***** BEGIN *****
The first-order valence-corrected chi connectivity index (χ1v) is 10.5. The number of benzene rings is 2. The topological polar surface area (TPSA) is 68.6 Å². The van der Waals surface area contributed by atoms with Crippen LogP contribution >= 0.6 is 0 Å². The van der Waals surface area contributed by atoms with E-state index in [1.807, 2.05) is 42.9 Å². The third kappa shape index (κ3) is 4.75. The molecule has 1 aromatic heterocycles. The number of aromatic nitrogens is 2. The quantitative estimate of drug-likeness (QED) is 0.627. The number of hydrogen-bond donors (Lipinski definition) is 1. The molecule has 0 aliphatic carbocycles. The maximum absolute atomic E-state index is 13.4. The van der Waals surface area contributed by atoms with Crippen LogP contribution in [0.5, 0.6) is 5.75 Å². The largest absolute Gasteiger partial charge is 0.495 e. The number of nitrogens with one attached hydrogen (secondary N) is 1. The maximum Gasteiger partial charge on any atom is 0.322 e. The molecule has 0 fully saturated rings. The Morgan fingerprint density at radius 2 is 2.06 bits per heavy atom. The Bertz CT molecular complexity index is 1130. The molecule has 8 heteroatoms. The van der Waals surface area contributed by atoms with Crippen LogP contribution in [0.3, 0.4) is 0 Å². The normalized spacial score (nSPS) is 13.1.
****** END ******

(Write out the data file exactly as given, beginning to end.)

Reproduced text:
The first-order valence-corrected chi connectivity index (χ1v) is 10.5. The number of benzene rings is 2. The topological polar surface area (TPSA) is 68.6 Å². The van der Waals surface area contributed by atoms with Crippen LogP contribution >= 0.6 is 0 Å². The van der Waals surface area contributed by atoms with E-state index in [1.807, 2.05) is 42.9 Å². The third kappa shape index (κ3) is 4.75. The molecule has 1 aromatic heterocycles. The number of aromatic nitrogens is 2. The quantitative estimate of drug-likeness (QED) is 0.627. The number of hydrogen-bond donors (Lipinski definition) is 1. The molecule has 0 aliphatic carbocycles. The maximum absolute atomic E-state index is 13.4. The van der Waals surface area contributed by atoms with Crippen LogP contribution in [0.5, 0.6) is 5.75 Å². The largest absolute Gasteiger partial charge is 0.495 e. The number of nitrogens with one attached hydrogen (secondary N) is 1. The maximum Gasteiger partial charge on any atom is 0.322 e. The molecule has 0 fully saturated rings. The Morgan fingerprint density at radius 2 is 2.06 bits per heavy atom. The Bertz CT molecular complexity index is 1130. The molecule has 8 heteroatoms. The van der Waals surface area contributed by atoms with Crippen LogP contribution in [0.3, 0.4) is 0 Å². The normalized spacial score (nSPS) is 13.1.